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Solemnity of the Most Holy Body and Blood of Christ

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1 Corinthians 11:23-26…

On the Solemnity of the Most Holy Body and Blood of Christ, we celebrate the gift of the Eucharist:

For I received from the Lord what I also handed on to you, that the Lord Jesus, on the night he was handed over, took bread, and, after he had given thanks, broke it and said, “This is my body that is for you. Do this in remembrance of me.” In the same way also the cup, after supper, saying, “This cup is the new covenant in my blood. Do this, as often as you drink it, in remembrance of me.” For as often as you eat this bread and drink the cup, you proclaim the death of the Lord until he comes.  -1 Corinthians 11:23-26, NAB

This feast day is also known as the Solemnity of Corpus Christi, which is Latin for Body of Christ.  We are honoring the Eucharist, which helps us to celebrate Christ’s sacrifice on the cross in a very real way.

The Eucharist, the Blessed Sacrament, is an important part of our Christian life. The sacraments help to make an invisible God more visible, and Holy Communion is our chance of making that happen on a weekly, if not daily, basis.  Each Sunday, we hear similar words during the Liturgy of the Eucharist, specifically the Consecration of the Bread and Wine.  This special moment helps to connect us today with the work of Christ from two millennia ago.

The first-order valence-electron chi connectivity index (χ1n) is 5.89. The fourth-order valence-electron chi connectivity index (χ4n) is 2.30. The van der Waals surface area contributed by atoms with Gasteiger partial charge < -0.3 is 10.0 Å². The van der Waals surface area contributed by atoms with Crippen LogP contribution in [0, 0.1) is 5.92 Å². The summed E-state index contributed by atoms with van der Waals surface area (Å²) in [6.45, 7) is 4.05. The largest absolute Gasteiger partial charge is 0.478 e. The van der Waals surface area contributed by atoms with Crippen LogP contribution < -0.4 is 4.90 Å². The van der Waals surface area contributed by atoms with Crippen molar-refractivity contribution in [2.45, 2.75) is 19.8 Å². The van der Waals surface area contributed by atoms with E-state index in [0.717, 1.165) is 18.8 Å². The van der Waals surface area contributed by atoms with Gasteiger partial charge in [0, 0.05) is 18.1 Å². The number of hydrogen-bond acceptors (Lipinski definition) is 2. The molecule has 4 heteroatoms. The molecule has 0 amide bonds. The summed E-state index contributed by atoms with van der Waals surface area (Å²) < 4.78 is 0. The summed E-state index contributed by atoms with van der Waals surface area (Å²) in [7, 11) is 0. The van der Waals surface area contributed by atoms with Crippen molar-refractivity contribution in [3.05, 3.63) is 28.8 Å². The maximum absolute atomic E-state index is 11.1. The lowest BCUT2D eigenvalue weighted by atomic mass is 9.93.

Without the Eucharist, would we have the same connection to the body and blood of Christ?  Can we still grasp Christ’s sacrifice without it?

Prior to becoming Catholic, I saw Communion as a representation of Christ’s sacrifice.  Unfortunately, this casual view led to an overly casual Christian life.  Honestly, I was more focused on what Jesus could do for me today than I was with the ultimate gift He already gave me at the cross.

Now, I can see the Eucharist for what it really is: Christ’s sacrifice made real for us today.  I can focus on Christ’s gift to me today, and that gift is salvation.  Regardless of any other blessings that may come my way, no gift is greater or more important.

As we celebrate the Solemnity of the Most Holy Body and Blood of Christ, take time to reflect on the precious gift of the Eucharist – the source of strength for the entire Catholic Church.

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